BELDING, Mich. — Every time the country experiences a mass school shooting, the discussion of mental health resources bubbles to the service, with everyone asking how this type of event can be prevented from happening again in the future.
In the wake of Tuesday's deadly shooting at Oxford High School, which left four people dead, schools across the state are reconsidering the resources they make available to students.
“We know that we have a mental health crisis, but it's not enough to just say that and say, 'Well, you know, it's not going to get better,'” explained Michael Ostrander, principal at Belding High School.
For Ostrander, educational success is built on a strong mental foundation.
“If their mental health needs or social-emotional needs aren't met, academically, they're not going to perform as well,” he told FOX 17 on Thursday.
But it's not just education that thrives when students are mentally well; Ostrander believes it also prevents potential violent outbursts.
"The number one way we keep our building safe is through relationships, knowing the things that are going on, knowing when a kid is acting a little bit differently," he said.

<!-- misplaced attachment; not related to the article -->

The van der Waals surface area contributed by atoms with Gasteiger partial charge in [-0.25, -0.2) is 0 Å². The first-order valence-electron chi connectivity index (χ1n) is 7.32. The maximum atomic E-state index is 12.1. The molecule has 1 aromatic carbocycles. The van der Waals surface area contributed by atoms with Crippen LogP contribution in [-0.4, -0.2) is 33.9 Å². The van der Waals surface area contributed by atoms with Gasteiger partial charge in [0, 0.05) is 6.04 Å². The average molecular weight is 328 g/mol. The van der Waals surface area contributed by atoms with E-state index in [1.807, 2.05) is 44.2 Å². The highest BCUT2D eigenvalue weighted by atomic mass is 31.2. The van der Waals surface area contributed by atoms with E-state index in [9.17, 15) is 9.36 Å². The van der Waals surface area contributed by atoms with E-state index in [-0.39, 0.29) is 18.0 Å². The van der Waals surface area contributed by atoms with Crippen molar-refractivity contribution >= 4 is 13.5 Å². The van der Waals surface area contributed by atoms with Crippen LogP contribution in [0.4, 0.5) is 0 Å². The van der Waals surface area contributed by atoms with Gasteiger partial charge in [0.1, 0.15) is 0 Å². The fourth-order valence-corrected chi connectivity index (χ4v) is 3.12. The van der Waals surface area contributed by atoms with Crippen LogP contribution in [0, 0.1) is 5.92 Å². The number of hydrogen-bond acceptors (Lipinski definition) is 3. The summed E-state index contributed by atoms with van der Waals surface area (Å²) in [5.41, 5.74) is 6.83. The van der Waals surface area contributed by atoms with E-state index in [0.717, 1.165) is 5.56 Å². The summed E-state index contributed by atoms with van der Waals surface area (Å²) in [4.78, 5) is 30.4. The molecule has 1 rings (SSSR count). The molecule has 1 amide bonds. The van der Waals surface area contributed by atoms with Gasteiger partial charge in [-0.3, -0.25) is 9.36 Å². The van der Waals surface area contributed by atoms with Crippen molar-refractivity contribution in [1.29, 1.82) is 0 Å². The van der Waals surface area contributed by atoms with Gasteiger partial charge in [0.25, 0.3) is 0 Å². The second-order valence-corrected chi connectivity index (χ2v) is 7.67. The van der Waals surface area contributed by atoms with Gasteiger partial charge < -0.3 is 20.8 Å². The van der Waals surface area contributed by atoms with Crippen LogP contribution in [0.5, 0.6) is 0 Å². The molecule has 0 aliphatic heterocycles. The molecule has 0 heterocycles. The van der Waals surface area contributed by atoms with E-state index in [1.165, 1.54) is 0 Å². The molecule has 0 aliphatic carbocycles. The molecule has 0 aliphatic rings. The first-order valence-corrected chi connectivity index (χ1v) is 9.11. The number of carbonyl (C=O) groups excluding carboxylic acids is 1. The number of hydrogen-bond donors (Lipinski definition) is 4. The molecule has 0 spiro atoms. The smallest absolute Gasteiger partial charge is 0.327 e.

“We have to have adults who care about kids and building relationships with kids, because we need to be able to recognize the things that are going on in their lives.”
There are three main pieces of the program the district has so far implemented— the first of which was opening a listening room, and hiring a recently-retired music teacher to act as a student support coordinator.
The listening room is open to every student in the high school, no matter what it is they want to talk about.
“They can talk about anything, whether it's a staff member, or whether it's another student, or a group of students," explained George Rousseau, who runs the room. “The ultimate goal is, everything is triggered by something, and once you find where that trigger is coming from, and you can help them with that, then they help themselves.”
Second, the high school began a mental health class, required for all students graduating from the district.
"There aren't, to our knowledge, there's no other school in Michigan that has a mental health class," Ostrander said. “It's everything from substance abuse, to prevention of self-harm and suicide... those are the things we worry about. Stopping the stigma is one of the first lessons that they go through.”
Finally, the district hired a full-time therapist from Pine Rest to offer in-school services to students in the high school and middle school who aren't able to access them outside of school for whatever reason.
“It might take a while to get everybody there, but we're going to see a change over time, that we're going to have more empathetic kids," Ostrander said. "We're going to have kids who are getting more support and access to support that they need.”
Belding's mental health program is supplemented by two anonymous donors who gave $60,000 to be used over three years.